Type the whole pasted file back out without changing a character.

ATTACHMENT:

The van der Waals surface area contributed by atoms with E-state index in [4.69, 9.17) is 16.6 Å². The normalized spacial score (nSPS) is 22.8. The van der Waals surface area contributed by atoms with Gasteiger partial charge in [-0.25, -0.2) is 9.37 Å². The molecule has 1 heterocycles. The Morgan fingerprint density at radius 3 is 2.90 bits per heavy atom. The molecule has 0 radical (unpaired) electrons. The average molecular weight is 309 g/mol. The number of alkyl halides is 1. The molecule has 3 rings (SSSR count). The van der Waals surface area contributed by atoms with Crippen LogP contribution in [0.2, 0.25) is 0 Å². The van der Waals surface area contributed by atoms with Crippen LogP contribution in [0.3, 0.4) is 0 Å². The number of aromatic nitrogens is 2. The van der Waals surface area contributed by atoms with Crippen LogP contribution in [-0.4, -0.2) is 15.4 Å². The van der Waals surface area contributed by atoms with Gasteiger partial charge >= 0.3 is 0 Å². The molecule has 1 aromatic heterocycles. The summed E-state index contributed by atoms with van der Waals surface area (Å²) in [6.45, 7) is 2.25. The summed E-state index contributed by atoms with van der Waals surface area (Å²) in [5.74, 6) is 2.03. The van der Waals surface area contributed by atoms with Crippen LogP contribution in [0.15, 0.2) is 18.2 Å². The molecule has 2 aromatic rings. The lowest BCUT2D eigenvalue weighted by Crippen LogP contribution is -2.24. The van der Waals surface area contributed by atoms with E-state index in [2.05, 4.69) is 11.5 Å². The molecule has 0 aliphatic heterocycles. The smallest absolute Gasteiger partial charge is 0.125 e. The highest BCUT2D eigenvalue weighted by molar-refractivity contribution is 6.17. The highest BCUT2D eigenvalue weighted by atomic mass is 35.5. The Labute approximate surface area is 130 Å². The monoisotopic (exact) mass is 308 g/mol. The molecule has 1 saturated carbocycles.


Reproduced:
The van der Waals surface area contributed by atoms with E-state index in [4.69, 9.17) is 16.6 Å². The normalized spacial score (nSPS) is 22.8. The van der Waals surface area contributed by atoms with Gasteiger partial charge in [-0.25, -0.2) is 9.37 Å². The molecule has 1 heterocycles. The Morgan fingerprint density at radius 3 is 2.90 bits per heavy atom. The molecule has 0 radical (unpaired) electrons. The average molecular weight is 309 g/mol. The number of alkyl halides is 1. The molecule has 3 rings (SSSR count). The van der Waals surface area contributed by atoms with Crippen LogP contribution in [0.2, 0.25) is 0 Å². The van der Waals surface area contributed by atoms with Crippen LogP contribution in [0.3, 0.4) is 0 Å². The number of aromatic nitrogens is 2. The van der Waals surface area contributed by atoms with Crippen LogP contribution in [-0.4, -0.2) is 15.4 Å². The van der Waals surface area contributed by atoms with Gasteiger partial charge >= 0.3 is 0 Å². The molecule has 1 aromatic heterocycles. The summed E-state index contributed by atoms with van der Waals surface area (Å²) in [6.45, 7) is 2.25. The summed E-state index contributed by atoms with van der Waals surface area (Å²) in [5.74, 6) is 2.03. The van der Waals surface area contributed by atoms with Crippen LogP contribution in [0.15, 0.2) is 18.2 Å². The molecule has 2 aromatic rings. The lowest BCUT2D eigenvalue weighted by Crippen LogP contribution is -2.24. The van der Waals surface area contributed by atoms with E-state index in [2.05, 4.69) is 11.5 Å². The molecule has 0 aliphatic heterocycles. The smallest absolute Gasteiger partial charge is 0.125 e. The highest BCUT2D eigenvalue weighted by molar-refractivity contribution is 6.17. The highest BCUT2D eigenvalue weighted by atomic mass is 35.5. The Labute approximate surface area is 130 Å². The monoisotopic (exact) mass is 308 g/mol. The molecule has 1 saturated carbocycles.